Appropriately, I used my extra-special French Ideale 90 saddle, which I had been saving for something like this, and suited up the wheels with a brand-spankin-new set of 700x28 Tim Potter edition Paselas. I'll get shit from friend and Pasela dogger Mike Weigand, who trashed them in the newest edition of "Dreamboat Cyclist" magazine, but they're bulletproof for riding our rutted roads, and I have yet to get a flat on a set. The frame is a bit odd as it's got tons of clearance and long-reach brakes to make you think "touring bike," but no rack braze-ons, or even water bottle cage braze-ons! It works great with the fenders though - no toe overlap at all, which is important in a fixed-gear. And now for the pics:
Ideale saddle with extra-rare hand-hammered copper rivets. Rare because the French have long since lost the strength to hammer rivets by hand.
Holly's Raleigh Super Course Mixte is up and running, which is great. Boy is it smooth, and pretty. It came with a bent fork that has since been straightened, and crummy plastic Simplex derailers that have been replaced by the nice Suntour Cyclone stuff taken from my Motobecane project. I was worried about how nice the frame would be, since online photos can be deceiving at times, and some of these old frames are heavy. Turns out the paint looks quite good, with only a few chips, and most of the stickers are good too, though the Raleigh on the downtube is faded, and Sir Walter on the seatpost is almost unidentifiable. The frame is Reynolds 531, though apparently single-butted, and not super lightweight, a fact the steel rims do not help. Still, it's a big step up from the heavy but beautiful 3-speeds Raleigh was making at the time. This bike was probably fourth from the top of the line at the time it was made, and most likely the nicest women's bike. Some years the Super Course was made in the famous Carlton shop in England, though I don't think this is one of them - the mid-range components and cottered crank don't point that direction, anyways. It has a nice upright riding style, and a sprung Brooks B-66 saddle to match. Holly wants some aluminum fenders and maybe a basket eventually, which will probably look nice. Even as is, it makes quite the bike.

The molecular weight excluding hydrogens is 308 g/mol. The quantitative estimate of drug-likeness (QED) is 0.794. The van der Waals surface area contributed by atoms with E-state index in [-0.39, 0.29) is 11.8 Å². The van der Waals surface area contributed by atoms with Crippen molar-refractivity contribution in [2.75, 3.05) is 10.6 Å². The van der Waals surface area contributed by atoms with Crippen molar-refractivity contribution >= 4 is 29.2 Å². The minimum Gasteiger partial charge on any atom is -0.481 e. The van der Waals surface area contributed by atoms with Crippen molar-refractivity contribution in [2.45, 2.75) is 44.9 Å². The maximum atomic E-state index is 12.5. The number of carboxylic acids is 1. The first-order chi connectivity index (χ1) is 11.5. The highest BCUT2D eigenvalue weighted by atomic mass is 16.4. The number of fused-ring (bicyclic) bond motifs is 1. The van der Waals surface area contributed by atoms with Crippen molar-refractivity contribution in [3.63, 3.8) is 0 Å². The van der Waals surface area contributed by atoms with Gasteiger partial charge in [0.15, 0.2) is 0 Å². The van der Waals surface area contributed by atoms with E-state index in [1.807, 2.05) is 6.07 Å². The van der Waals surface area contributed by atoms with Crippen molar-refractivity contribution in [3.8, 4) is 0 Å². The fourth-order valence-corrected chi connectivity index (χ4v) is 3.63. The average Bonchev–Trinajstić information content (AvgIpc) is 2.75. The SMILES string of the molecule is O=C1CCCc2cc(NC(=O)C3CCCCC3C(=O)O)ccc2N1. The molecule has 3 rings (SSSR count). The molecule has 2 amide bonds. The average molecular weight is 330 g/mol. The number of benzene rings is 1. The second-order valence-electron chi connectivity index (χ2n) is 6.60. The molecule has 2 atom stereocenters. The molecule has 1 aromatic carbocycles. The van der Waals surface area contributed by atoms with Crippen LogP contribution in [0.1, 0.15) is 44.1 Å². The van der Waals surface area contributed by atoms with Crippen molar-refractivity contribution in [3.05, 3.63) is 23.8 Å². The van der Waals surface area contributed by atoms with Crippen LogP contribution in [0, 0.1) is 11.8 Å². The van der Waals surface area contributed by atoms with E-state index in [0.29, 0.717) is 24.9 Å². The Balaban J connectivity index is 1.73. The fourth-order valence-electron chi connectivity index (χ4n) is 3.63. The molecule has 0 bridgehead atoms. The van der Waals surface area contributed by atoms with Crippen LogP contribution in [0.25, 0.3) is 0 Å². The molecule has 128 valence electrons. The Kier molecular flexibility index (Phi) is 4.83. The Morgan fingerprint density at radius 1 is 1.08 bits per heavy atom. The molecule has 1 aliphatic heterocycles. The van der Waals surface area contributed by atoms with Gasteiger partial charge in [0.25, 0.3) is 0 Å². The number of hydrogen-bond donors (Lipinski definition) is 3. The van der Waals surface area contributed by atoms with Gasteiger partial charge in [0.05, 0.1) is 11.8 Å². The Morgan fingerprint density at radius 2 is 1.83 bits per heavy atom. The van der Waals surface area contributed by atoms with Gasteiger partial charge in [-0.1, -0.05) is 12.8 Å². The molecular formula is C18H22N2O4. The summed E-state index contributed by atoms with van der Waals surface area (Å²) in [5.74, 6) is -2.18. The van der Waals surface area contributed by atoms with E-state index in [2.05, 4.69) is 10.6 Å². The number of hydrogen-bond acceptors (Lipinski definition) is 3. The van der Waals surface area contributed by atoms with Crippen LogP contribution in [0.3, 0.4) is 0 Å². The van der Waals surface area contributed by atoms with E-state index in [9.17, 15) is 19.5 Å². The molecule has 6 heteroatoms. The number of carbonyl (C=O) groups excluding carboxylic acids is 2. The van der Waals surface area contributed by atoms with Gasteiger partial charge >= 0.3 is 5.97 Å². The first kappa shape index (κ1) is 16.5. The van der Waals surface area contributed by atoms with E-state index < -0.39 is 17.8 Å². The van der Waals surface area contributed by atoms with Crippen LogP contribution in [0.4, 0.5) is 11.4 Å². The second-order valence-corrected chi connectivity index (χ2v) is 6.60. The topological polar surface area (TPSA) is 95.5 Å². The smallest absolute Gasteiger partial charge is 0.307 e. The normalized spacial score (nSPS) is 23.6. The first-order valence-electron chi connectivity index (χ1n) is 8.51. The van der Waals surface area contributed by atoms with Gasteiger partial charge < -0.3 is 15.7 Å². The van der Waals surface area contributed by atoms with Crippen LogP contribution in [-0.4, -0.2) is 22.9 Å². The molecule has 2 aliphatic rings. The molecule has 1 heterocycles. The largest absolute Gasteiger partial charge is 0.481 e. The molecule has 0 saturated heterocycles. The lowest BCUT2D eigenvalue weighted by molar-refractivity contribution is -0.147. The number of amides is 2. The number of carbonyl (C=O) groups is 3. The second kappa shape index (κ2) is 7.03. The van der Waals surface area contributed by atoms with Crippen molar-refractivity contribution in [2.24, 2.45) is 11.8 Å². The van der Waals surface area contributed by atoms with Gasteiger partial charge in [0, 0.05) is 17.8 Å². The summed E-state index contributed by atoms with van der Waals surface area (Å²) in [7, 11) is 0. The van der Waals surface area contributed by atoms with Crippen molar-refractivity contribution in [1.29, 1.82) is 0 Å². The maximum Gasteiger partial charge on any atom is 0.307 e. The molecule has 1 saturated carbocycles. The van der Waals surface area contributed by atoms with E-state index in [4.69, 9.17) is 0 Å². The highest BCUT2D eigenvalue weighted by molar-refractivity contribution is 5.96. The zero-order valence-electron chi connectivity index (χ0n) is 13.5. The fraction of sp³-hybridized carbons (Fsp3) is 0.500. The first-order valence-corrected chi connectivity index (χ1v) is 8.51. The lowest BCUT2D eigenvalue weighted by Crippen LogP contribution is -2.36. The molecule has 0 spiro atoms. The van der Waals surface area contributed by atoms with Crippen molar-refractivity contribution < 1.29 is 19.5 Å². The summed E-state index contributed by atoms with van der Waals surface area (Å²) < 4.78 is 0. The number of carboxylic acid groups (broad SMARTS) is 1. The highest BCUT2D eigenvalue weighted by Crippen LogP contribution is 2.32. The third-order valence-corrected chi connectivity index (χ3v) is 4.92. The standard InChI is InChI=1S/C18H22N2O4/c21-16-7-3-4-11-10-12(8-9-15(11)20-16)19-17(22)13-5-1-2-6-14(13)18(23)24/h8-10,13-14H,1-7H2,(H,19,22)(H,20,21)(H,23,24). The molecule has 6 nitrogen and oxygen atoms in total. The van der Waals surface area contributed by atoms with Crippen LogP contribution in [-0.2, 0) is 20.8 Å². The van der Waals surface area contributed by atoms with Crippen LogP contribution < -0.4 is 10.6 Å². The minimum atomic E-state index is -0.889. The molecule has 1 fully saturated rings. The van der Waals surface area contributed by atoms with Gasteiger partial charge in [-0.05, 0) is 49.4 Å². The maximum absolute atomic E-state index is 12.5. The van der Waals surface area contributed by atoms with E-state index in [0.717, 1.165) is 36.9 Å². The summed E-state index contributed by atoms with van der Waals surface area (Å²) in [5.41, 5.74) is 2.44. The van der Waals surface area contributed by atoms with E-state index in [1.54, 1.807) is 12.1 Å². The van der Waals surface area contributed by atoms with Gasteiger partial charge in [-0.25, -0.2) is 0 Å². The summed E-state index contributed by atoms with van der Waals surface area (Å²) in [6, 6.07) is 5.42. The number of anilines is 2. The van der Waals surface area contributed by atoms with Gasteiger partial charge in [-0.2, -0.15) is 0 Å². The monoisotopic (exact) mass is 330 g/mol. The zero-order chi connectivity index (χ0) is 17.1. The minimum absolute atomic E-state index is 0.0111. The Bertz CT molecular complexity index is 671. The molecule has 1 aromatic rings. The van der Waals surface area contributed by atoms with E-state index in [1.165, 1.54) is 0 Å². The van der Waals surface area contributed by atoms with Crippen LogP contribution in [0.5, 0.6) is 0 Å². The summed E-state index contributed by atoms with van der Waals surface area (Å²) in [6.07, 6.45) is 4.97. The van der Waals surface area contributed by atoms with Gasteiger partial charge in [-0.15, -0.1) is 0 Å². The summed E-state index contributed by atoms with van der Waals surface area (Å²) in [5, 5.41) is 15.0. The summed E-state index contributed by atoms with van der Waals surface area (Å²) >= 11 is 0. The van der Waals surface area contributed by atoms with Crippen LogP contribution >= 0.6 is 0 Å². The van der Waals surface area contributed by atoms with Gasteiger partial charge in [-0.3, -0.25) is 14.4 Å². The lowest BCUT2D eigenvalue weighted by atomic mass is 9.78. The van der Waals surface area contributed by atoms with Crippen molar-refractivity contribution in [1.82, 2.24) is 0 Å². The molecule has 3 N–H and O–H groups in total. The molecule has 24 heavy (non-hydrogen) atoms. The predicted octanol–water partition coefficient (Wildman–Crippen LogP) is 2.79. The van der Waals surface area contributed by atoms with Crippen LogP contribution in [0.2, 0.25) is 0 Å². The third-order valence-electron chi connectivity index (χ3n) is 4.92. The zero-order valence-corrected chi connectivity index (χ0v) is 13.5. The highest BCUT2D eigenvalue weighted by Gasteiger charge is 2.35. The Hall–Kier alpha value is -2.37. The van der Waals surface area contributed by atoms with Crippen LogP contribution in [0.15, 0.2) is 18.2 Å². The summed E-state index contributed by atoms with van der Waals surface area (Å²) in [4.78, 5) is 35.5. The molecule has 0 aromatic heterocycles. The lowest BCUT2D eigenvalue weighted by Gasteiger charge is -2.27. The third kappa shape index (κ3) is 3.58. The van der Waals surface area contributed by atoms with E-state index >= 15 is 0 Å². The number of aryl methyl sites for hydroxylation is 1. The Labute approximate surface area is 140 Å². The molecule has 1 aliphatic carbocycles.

I was hoping to have a his-n-hers photoshoot of the new bikes, but gremlins seem to plague that Motobecane. I've switched the bike to a fixed/free wheelset, and ever since problems abound. First, a tube exploded, which scared the dickens out of my riding friends. That was sorted later, and I got to enjoy the first ride on it this morning to class. It was interesting and I'm not sure I'll take to riding a fixie or not at this point. Upon arrival to school I did my best hipster impression, trying to lock up the rear tire to skid to a stop. The chain broke immediately, and it's a good 1/8" chain too. I'll be a little more careful how I reconnect the chain next time, I suppose.
I'm Vector Einstein, or VE for short. I drive around in a electric vehicle, or EV for short. With the help of an infinite number of monkeys, on an infinite number of typewriters, we write a little blog called "Electricity in the Motor City," or E=MC for short.